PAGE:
The Open University will develop a more holistic approach to its curriculum and recruit more students from non-governmental organisations under its new vice-chancellor Brenda Gourley, who took up her post this week.
In an interview with The THES , Professor Gourley said: "The NGO sector is the largest-growing sector in the world; I think it has something to do with the failure of democracy to deliver. Universities aren't engaging enough with the NGO sector to fulfil their educational needs. Higher education has focused on big business and corporate lawyers and the general arts and sciences.
"Arts and sciences need to come together to produce more rounded people. Problems in the real world do not divide themselves into disciplines."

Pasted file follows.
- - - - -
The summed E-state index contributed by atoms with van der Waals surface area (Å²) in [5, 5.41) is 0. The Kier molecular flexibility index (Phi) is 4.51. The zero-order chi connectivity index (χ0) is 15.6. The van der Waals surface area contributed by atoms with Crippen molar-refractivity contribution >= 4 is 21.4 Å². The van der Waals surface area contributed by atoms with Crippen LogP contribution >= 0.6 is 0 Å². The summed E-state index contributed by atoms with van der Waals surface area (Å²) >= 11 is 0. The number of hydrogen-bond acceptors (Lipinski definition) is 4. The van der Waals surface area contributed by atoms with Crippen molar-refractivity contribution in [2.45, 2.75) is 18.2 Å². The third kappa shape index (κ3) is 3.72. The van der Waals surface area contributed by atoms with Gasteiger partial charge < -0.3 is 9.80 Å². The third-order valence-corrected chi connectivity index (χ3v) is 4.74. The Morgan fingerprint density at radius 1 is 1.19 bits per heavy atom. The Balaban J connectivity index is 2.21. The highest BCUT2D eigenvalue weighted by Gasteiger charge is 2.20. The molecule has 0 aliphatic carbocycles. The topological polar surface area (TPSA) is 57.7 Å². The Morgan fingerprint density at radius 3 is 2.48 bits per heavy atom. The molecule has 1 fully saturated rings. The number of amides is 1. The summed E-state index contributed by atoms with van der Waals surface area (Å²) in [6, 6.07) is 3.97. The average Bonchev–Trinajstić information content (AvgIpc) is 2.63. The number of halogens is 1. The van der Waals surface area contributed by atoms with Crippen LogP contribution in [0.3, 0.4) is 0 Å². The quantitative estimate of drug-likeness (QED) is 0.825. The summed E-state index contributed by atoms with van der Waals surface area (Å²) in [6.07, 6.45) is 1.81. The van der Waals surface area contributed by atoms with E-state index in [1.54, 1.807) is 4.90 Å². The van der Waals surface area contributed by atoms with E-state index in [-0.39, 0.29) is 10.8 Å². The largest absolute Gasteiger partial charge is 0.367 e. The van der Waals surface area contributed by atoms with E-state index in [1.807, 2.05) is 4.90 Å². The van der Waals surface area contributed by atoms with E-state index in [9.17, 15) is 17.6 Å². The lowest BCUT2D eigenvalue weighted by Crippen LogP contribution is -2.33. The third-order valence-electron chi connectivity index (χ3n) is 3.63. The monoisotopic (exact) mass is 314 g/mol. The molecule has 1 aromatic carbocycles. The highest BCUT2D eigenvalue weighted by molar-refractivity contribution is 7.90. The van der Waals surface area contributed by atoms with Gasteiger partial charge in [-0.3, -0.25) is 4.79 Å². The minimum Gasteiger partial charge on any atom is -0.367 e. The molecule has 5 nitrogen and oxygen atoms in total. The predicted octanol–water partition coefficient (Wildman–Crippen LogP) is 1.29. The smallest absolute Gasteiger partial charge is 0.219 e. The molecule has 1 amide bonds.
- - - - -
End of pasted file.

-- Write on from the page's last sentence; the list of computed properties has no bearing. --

Professor Gourley joined The Open University from the University of Natal in South Africa, where she oversaw its transformation from a whites-only institution. She established a series of multidisciplinary centres in leadership skills, entrepreneurship and ethics.
About a quarter of The Open University's students are from overseas, taught through partnerships with local colleges. Professor Gourley said she intended to maintain this figure.
She said: "It used to be publish or perish; now it is partner or perish. Aids has swept through not only Africa but India too. We are losing huge numbers of teachers for a start. Aids is a catastrophe of enormous proportions. In KwaZulu/Natal alone, 80,000 teachers will die in the next five to seven years. The Open University can help to train more teachers."
Professor Gourley, who has an academic background in accounting and business, said she intended to win funding for overseas work.
She said: "There are a lot of funders who know that at the heart of development is education. Getting teachers educated so that children can be educated is very much part of our business."